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POAs: Legislation to improve disclosure picks up support

By Charles Swenson
Coastal Observer

After years spent fending off legislation that property owners groups called “punitive,” the associations are ready to back a bill in the coming legislative session that would require disclosure of fees and assessments to buyers.

“The thing association managers hear all the time is, ‘I didn’t know,’” said Press Courtney, president of Waccamaw Management. He also chairs the legislative committee for the S.C. Community Association Institute.

He told board members of the 29 community associations within the Litchfield by the Sea Property Owners Association last month that the institute will back a bill by Sen. Darrell Jackson called the S.C. Homeowners’ Association Cooperation Act. It didn’t get out of committee in the last session.

The bill would amend the state’s real estate disclosure law to include fees and assessments. It would also require associations to hold at least one public meeting for members and give at least 10 days’ notice. Associations would have to “provide a fair, reasonable and expeditious procedure for resolving a dispute” with owners, “which we think is a good thing,” Courtney said.

Jackson, a Richland County Democrat, has also introduced legislation that would require associations to register with the state Department of Consumer Affairs. The department would collect a $10 annual fee for each property within an association to cover the cost and to handle disputes between associations and owners. That was vigorously opposed by the associations and the institute.

“It was punitive to well-run associations,” Courtney said. “I’ve been to every Senate hearing that’s been held [on the bill]. It’s not going anywhere.”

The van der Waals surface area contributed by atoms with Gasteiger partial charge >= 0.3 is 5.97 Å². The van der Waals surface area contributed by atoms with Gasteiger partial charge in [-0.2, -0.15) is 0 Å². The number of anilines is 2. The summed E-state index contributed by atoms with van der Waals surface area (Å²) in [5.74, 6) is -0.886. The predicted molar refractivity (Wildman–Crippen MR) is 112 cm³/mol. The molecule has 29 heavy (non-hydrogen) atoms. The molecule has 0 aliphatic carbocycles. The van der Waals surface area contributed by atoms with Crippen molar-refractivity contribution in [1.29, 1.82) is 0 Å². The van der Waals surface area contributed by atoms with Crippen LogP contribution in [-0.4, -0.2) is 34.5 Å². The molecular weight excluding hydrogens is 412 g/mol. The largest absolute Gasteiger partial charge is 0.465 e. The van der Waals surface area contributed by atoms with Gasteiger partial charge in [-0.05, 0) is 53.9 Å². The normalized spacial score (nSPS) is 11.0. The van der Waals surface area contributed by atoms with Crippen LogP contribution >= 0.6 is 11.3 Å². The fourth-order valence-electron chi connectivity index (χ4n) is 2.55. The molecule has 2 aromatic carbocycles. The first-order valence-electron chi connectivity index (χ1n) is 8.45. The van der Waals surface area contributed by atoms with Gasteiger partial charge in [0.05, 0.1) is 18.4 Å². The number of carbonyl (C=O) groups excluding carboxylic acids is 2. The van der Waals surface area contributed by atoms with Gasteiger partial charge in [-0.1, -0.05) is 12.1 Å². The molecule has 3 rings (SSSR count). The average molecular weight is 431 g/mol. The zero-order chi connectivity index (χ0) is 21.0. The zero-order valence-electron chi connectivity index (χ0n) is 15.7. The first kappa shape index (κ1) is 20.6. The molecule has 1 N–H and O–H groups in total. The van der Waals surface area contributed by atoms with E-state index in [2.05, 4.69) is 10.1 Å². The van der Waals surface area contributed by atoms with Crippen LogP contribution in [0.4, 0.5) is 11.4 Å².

Tom Sticker, president of the Hagley Estates Property Owners Association, attended a hearing conducted by the Horry County delegation in Conway this fall on homeowners associations. He said many of the complaints were about lack of transparency. That’s not an issue he hears locally, said Stickler, who is also president of the Waccamaw Neck Council of Property Owners Associations.

Stickler said a simple solution to the problems would be to create an online repository for master deeds and restrictive covenants, something he proposed at the hearing.

Property owners in Hagley don’t have to be members of the association, but they are impacted by the community’s deed restrictions. Under current state law, those have to be disclosed to a purchaser. But Stickler said he still finds new owners “who had no idea deed restrictions applied to their property.”

Those cover such things as building setbacks, which are more restrictive than those contained in county zoning, and a ban on shooting firearms.

One reason disclosure is important, he said, is that other property owners can go to court to enforce those restrictions. “We’re here to help you avoid making mistakes,” Stickler said. “People should know what they’re getting into.”

Courtney agreed disclosure is a major concern. He met last month with the S.C. Association of Realtors to enlist support for the Homeowners’ Association Cooperation Act. “It’s got to go before their legislative committee,” he said.

He also noted that the current disclosure law exempts the sale of new homes. “We brought that up with the Realtors,” Courtney said.

Like Stickler, Courtney said he hasn’t heard of major problems with homeowners associations on Waccamaw Neck. But he said legislators in Horry County will be pressing for action on homeowners issues and he thinks it’s time, provided the law isn’t onerous. “There are plenty of HOA problems out there,” Courtney said.

Another piece of legislation the Community Association Institute will push in the coming session will require licensing for property managers.

“We want to be regulated more than we are to elevate the profession,” Courtney said.

But he acknowledged it could be a tough sell because the legislature is in an anti-regulatory mood. Still, “you have to have a license to cut sombody’s hair,” Courtney said, so there may be hope.

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